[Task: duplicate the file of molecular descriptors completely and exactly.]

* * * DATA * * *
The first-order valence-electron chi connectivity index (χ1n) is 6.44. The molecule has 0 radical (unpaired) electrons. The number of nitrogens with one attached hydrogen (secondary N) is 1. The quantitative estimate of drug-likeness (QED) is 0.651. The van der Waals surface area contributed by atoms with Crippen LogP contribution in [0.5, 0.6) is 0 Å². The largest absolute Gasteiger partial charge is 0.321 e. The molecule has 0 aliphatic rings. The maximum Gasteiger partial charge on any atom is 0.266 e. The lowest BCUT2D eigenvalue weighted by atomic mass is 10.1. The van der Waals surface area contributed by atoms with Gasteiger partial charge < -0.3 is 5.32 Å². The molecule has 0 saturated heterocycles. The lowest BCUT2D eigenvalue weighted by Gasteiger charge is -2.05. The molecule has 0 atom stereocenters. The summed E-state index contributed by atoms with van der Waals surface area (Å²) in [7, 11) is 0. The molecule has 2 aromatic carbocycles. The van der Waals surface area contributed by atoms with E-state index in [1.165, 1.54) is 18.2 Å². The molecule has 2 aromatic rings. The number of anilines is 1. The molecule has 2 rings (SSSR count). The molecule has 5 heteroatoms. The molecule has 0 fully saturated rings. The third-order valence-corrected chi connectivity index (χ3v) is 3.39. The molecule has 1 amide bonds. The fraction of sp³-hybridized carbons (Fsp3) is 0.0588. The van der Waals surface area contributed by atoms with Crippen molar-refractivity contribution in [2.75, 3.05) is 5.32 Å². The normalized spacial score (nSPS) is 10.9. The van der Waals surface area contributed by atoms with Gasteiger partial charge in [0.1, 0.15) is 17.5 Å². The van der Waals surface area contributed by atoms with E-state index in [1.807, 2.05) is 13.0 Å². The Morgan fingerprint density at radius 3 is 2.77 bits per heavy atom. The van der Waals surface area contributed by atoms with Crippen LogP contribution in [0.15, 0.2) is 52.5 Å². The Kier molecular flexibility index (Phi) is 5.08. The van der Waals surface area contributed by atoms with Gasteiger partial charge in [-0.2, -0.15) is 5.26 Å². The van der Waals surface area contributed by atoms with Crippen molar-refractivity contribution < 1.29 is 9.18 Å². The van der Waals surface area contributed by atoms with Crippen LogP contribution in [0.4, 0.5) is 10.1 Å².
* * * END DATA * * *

The first-order valence-electron chi connectivity index (χ1n) is 6.44. The molecule has 0 radical (unpaired) electrons. The number of nitrogens with one attached hydrogen (secondary N) is 1. The quantitative estimate of drug-likeness (QED) is 0.651. The van der Waals surface area contributed by atoms with Crippen LogP contribution in [0.5, 0.6) is 0 Å². The largest absolute Gasteiger partial charge is 0.321 e. The molecule has 0 aliphatic rings. The maximum Gasteiger partial charge on any atom is 0.266 e. The lowest BCUT2D eigenvalue weighted by atomic mass is 10.1. The van der Waals surface area contributed by atoms with Gasteiger partial charge < -0.3 is 5.32 Å². The molecule has 0 saturated heterocycles. The lowest BCUT2D eigenvalue weighted by Gasteiger charge is -2.05. The molecule has 0 atom stereocenters. The summed E-state index contributed by atoms with van der Waals surface area (Å²) in [7, 11) is 0. The molecule has 2 aromatic carbocycles. The van der Waals surface area contributed by atoms with E-state index in [1.165, 1.54) is 18.2 Å². The molecule has 2 aromatic rings. The number of anilines is 1. The molecule has 2 rings (SSSR count). The molecule has 5 heteroatoms. The molecule has 0 fully saturated rings. The third-order valence-corrected chi connectivity index (χ3v) is 3.39. The molecule has 1 amide bonds. The fraction of sp³-hybridized carbons (Fsp3) is 0.0588. The van der Waals surface area contributed by atoms with Crippen molar-refractivity contribution in [2.75, 3.05) is 5.32 Å². The normalized spacial score (nSPS) is 10.9. The van der Waals surface area contributed by atoms with Gasteiger partial charge in [0.1, 0.15) is 17.5 Å². The van der Waals surface area contributed by atoms with E-state index in [1.807, 2.05) is 13.0 Å². The Morgan fingerprint density at radius 3 is 2.77 bits per heavy atom. The van der Waals surface area contributed by atoms with Crippen LogP contribution in [0.15, 0.2) is 52.5 Å². The Kier molecular flexibility index (Phi) is 5.08. The van der Waals surface area contributed by atoms with Gasteiger partial charge in [-0.2, -0.15) is 5.26 Å². The van der Waals surface area contributed by atoms with Crippen molar-refractivity contribution < 1.29 is 9.18 Å². The van der Waals surface area contributed by atoms with Crippen LogP contribution in [0.4, 0.5) is 10.1 Å².